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Human Anatomy

 

Glossary of Commonly Used Anatomical Terms

Abduction: A movement from a midline (as opposed to adduction)
Adduction: A movement toward a midline (as opposed to abduction)
Afferent: Conveying a fluid or a nerve impulse toward an organ or area (as opposed to efferent)
Ampulla: A sac like dilation of a canal
Analogous: Similar in function or appearance but having a different origin or structure (compared with homologous)
Anastomosis: A natural communication between two blood vessels
Anatomical Position: The body is upright with the arms and hands turned forward
Anomaly: A structure that is unusual or abnormal
Anterior: Towards the front of the body (as opposed to posterior)
Aponeurosis: A fibrous sheet of collagenous bundles serving as a connection between a muscle and its attachment
Articulation: A union between different bones.
Caudal: Toward the "tail"; inferior
Coronal Plane: A vertical plane at right angles to the sagittal plane that divides the body into anterior and posterior portions
Cranial: Relating to / or towards the skull/head
Deep: Away from the surface (as opposed to superficial)
Dermatome: An area of skin supplied by a single spinal nerve
Distal: Away from the point of origin of a structure (as opposed to proximal)
Dorsal: Relating to the back or posterior portion (as opposed to ventral)
Efferent: Conveying a fluid or a nerve impulse away from a central organ (as opposed to afferent)
Evaginate: To protrude from; an out-pouching, forming a sac or tube
Extension: A movement at a joint resulting in separation of two ventral surfaces (as opposed to flexion)
Fascia: Connective tissue lying beneath the skin enveloping muscle groups and various organs
Flexion: A movement at a joint resulting in approximation of two ventral surfaces (as opposed to extension)
Fistula: An abnormal communication between two organs
Foramen: A natural opening found primarily in a bone
Fossa: A pit or depression
Frontal Plane: Same as coronal plane
Ganglion: A collection of nerve cell bodies located outside the brain or spinal cord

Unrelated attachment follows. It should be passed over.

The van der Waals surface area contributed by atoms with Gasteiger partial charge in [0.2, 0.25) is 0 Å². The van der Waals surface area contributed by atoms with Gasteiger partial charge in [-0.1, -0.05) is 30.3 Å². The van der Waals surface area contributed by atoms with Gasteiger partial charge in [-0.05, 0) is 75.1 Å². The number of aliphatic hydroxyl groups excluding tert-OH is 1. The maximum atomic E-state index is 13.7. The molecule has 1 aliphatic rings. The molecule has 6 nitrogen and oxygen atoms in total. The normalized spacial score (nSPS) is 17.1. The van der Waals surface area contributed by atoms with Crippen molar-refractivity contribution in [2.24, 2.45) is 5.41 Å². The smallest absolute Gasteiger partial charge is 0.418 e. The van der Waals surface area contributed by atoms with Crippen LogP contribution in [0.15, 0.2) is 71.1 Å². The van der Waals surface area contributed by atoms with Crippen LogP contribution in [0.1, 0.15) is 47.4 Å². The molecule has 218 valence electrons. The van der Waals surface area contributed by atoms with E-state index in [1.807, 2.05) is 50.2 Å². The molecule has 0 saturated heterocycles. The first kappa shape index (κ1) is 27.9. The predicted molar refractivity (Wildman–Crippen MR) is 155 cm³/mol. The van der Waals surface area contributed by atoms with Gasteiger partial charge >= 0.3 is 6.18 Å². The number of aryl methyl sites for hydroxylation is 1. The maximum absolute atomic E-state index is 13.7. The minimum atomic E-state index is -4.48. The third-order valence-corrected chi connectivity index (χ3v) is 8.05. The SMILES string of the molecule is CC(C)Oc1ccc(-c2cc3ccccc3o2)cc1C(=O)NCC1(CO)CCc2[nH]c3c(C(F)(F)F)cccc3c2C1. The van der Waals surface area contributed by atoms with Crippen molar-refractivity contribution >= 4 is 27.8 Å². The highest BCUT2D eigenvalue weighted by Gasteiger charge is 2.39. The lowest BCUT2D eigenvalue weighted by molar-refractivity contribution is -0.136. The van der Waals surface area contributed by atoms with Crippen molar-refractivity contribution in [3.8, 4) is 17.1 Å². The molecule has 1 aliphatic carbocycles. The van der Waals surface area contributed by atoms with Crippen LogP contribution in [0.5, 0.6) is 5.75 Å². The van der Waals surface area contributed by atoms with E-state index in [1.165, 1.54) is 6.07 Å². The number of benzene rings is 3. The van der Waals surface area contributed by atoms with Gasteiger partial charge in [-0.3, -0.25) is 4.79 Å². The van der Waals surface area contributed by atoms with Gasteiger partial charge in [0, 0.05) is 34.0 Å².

Horizontal Plane: A transverse plane at right angle to the long axis of the body
Inferior: A term indicating that a given structure lies beneath another
Insertion: The site of an attachment of a muscle, tendon, or aponeurosis to bone
Lateral: Located away from the midline
Ligament: A band of fibrous connective tissue joining two bones
Lumen: Opening within a tubular organ or vessel
Meatus: A tube like opening within a bone
Medial: Situated close to or at the midline of the body or organ (as opposed to lateral)
Median: Centrally located, situated in the middle of the body
Motor: Denoting axons that convey impulses from the central nervous system to muscles or glands producing movement or secretion (as opposed to sensory)
Palpate: To examine by pressing or touching
Para: Prefix denoting along side or next to
Patent: Open or exposed
Peri: Around or surrounding an object
Plexus: A network of nerves or vessels
Posterior: Relating to the back or the dorsal aspect of the body (as opposed to
anterior)
Postganglionic: Situated distal to a ganglion
Preganglionic: Situated proximal to a ganglion
Prevertebral: In front of the vertebral column or vertebrae
Process: A marked prominence protruding from a bone marking site of attachment of muscles
Prone: Position of the body in which the ventral surface faces down (as opposed to supine)
Retro: Prefix meaning situated behind
Rotation: Move around a fixed axis
Sagittal Plane: A vertical plane extending in an antero-posterior direction dividing the body into right and left parts
Sensory: Axons conveying information from the periphery into the central nervous system (as opposed to motor)
Septum: A partition dividing two cavities or masses of soft tissue
Superficial: On or near the surface (as opposed to deep)
Superior: Above in relation to another structure; toward the head (as opposed to inferior)
Supine: Position of the body in which the ventral surface faces up (as opposed to prone)
Tendon: A fibrous band of dense regular connective tissue that attaches a muscle to a bone
Transverse Plane Same as horizontal plane
Tubercle: A small rounded elevation on a bone
Tuberosity: A relatively large protuberance from the surface of a bone
Valgus Position: Term relates to the alignment of segments of the upper and lower limbs. Position in which the distal bone is abducted with respect to the proximal bone.
Varus Position: Term relates to the alignment of segments of the upper and lower limbs. Position in which the distal bone is adducted with respect to the proximal bone.
Ventral: Refers to anterior part of body (as opposed to dorsal)